Immigrants bring new ideas to community

September 28, 2016

In recent politics, immigrants have been treated with hostility,  but a lack of diversity could be damaging students. In a state known for its inclusiveness, Minnesota stands out for its cultural sameness. The stigma and lack of knowledge about immigrants could be a negative thing for Stillwater students.

Following Presidential candidate Donald Trump’s obvious distaste for newcomers to America, many students  are either opposed to, or uninformed about immigration and the effects it could have. While St. Paul has taken in large numbers of immigrants from Somalia and Laos, Stillwater has fewer immigrants to this community. The lack of awareness towards other cultures and ideas hinders Stillwater students from experiencing new cultures that could further their learning environment.

Immigration could be a great way to open the minds of many students. Senior Alexander Pavlicin said, “I have a friend who is in the process of getting his citizenship, even though he’s lived here since he was two months old. I’ve come to know him very well and I’ve come to learn a lot about Indian culture and the way that life works in India and the differences and similarities it has compared to here. I’ve become much more open minded because of the experiences that I’ve had in talking to him and learning about his culture.”

Every country has different ways of solving and thinking about problems. Whether it is how to do long division or how to celebrate a certain holiday, seeing another perspective on it from another culture gives a student a more surrounding knowledge of the subject.

Junior Sophie Oubaha said, “I feel like a lot of Stillwater kids are not exposed to a lot of different cultures or socioeconomic backgrounds. So this kind of creates a separation between them and the judgements they might be making about these people without really being informed. So I think ‘not knowing’ is something that can cause a lot of big problems.”

Sophie’s father immigrated from Morocco to attend the University of Minnesota for a better education, which she believes has given her a better perspective on how immigrants could assimilate into Stillwater.

Because of Stillwater’s lack of diversity, many of its students may not be prejudiced against immigrants, but they are unaware of the details of how exactly immigrants and other cultures would add to Stillwater. According to a demographic study conducted in 2000, Stillwater is actually 97.52 percent white. For many of the students who are opposed, they have never been personally affected by immigration or witnessed it in large amounts, allowing their ignorance to turn into a fear or distrust. While immigrants are seen from afar as a “political issue” on television or in the newspaper, they are not seen as humans who have the possibility to better the learning environment of Stillwater.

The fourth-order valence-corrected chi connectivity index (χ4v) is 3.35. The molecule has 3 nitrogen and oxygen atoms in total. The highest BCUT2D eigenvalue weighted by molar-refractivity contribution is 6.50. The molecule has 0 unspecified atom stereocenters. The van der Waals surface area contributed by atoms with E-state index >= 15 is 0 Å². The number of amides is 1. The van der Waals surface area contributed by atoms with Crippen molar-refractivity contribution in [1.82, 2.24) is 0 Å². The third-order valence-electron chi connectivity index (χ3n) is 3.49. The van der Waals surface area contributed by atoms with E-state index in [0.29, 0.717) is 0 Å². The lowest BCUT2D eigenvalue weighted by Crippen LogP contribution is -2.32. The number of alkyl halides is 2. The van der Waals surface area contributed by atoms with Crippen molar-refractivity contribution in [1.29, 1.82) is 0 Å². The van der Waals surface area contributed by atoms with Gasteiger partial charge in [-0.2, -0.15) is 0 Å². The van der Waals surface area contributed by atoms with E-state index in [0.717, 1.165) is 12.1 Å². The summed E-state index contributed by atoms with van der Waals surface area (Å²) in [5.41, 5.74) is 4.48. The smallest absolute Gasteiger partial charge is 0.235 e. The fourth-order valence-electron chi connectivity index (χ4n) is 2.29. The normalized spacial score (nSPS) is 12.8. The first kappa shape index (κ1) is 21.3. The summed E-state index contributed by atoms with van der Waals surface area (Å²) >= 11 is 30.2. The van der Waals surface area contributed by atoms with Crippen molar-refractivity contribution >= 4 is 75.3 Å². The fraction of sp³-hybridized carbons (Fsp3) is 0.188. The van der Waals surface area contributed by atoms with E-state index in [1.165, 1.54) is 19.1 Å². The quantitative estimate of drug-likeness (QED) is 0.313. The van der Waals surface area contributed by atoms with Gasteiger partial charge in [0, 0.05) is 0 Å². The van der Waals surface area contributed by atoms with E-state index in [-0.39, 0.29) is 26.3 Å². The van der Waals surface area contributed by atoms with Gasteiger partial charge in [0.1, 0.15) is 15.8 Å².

I feel like a lot of Stillwater kids are not exposed to a lot of different cultures or socioeconomic backgrounds. So this kind of creates a separation between them and the judgements they might be making about these people without really being informed. So I think ‘not knowing’ is something that can cause a lot of big problems.”

— Sophie Oubaha

Unfortunately, prejudice has infiltrated nearly every aspect of the idea of immigration becoming a common thing in Minnesota. According to Mike Fernandez of the Star Tribune, “We share a 547-mile border with Canada, and most of us do not appear to be threatened by the other side.”

Prejudice and stigma towards immigrants who come from specifically Islamic and Hispanic countries has become much more noticeable as of late. Extreme views by Trump only further the ignorance and lack of education that fuels this prejudice. Many believe that Hispanics immigrants are bad, simply because that is what they hear Trump say on TV. Or those who believe that all Muslims are extremists and should not be allowed into the U.S., because they do not understand the definition of an extremist compared to their religion. All prejudice can be eliminated or seen through simply by educating oneself on what they are prejudiced about.

Another argument that often pops up from Stillwater students is the effects many St. Paul schools from a large influx of immigrants. They were forced to merge English-learning classes into special ed and lower level classes, resulting in a sudden increase in violence, decrease in test scores and unfortunate cultural opposites. The way the immigrant students were handled in St. Paul was negative and detrimental to many, however, according to Fernandez, immigrants bring $12 billion to Minnesota annually, as of 2016, a fourth of which goes back into taxes. With this new money, budgeting is less likely to run short, not to mention that Stillwater is a wealthier and more supported school district. SAHS also learned its lesson from St. Paul’s mistakes and knows better than to try and recreate them.

Stillwater as a community would no doubt be a great place for immigrants to come to, but it would also be somewhere that could learn a lot from immigrants. Prejudice and ignorance brought on by incorrect facts, lack of understanding, and ignorant politicians are things that Stillwater is much too smart for. Pavlicin said, “When immigrants come to this country and they’re your next door neighbor or they’re in close proximity to you or even in your own school, you’re able to understand more about what people believe and gain a better understanding of culture as a whole.”

 

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